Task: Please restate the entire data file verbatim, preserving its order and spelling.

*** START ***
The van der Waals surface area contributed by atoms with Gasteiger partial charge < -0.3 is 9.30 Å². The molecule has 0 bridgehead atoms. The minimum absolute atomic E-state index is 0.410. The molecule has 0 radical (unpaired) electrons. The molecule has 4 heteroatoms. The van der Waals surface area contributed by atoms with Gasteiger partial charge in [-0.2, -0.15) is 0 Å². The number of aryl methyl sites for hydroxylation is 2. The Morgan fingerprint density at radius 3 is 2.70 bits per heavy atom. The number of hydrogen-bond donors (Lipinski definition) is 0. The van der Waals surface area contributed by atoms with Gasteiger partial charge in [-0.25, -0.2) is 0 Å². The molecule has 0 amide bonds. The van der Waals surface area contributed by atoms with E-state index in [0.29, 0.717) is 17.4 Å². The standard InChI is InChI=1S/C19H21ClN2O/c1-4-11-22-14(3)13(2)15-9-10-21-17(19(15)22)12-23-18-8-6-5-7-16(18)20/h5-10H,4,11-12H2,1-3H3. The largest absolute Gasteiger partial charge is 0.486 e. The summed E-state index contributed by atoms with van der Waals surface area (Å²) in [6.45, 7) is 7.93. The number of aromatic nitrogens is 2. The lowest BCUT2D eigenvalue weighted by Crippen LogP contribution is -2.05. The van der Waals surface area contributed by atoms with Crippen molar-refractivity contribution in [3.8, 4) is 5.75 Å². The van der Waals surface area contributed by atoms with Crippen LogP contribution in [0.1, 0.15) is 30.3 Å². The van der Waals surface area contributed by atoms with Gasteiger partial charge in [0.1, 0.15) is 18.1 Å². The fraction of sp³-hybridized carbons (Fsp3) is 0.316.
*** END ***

The van der Waals surface area contributed by atoms with Gasteiger partial charge < -0.3 is 9.30 Å². The molecule has 0 bridgehead atoms. The minimum absolute atomic E-state index is 0.410. The molecule has 0 radical (unpaired) electrons. The molecule has 4 heteroatoms. The van der Waals surface area contributed by atoms with Gasteiger partial charge in [-0.2, -0.15) is 0 Å². The number of aryl methyl sites for hydroxylation is 2. The Morgan fingerprint density at radius 3 is 2.70 bits per heavy atom. The number of hydrogen-bond donors (Lipinski definition) is 0. The van der Waals surface area contributed by atoms with Gasteiger partial charge in [-0.25, -0.2) is 0 Å². The molecule has 0 amide bonds. The van der Waals surface area contributed by atoms with E-state index in [0.29, 0.717) is 17.4 Å². The standard InChI is InChI=1S/C19H21ClN2O/c1-4-11-22-14(3)13(2)15-9-10-21-17(19(15)22)12-23-18-8-6-5-7-16(18)20/h5-10H,4,11-12H2,1-3H3. The largest absolute Gasteiger partial charge is 0.486 e. The summed E-state index contributed by atoms with van der Waals surface area (Å²) in [6.45, 7) is 7.93. The number of aromatic nitrogens is 2. The lowest BCUT2D eigenvalue weighted by Crippen LogP contribution is -2.05. The van der Waals surface area contributed by atoms with Crippen molar-refractivity contribution in [3.8, 4) is 5.75 Å². The van der Waals surface area contributed by atoms with Crippen LogP contribution in [0.1, 0.15) is 30.3 Å². The van der Waals surface area contributed by atoms with Gasteiger partial charge in [0.1, 0.15) is 18.1 Å². The fraction of sp³-hybridized carbons (Fsp3) is 0.316.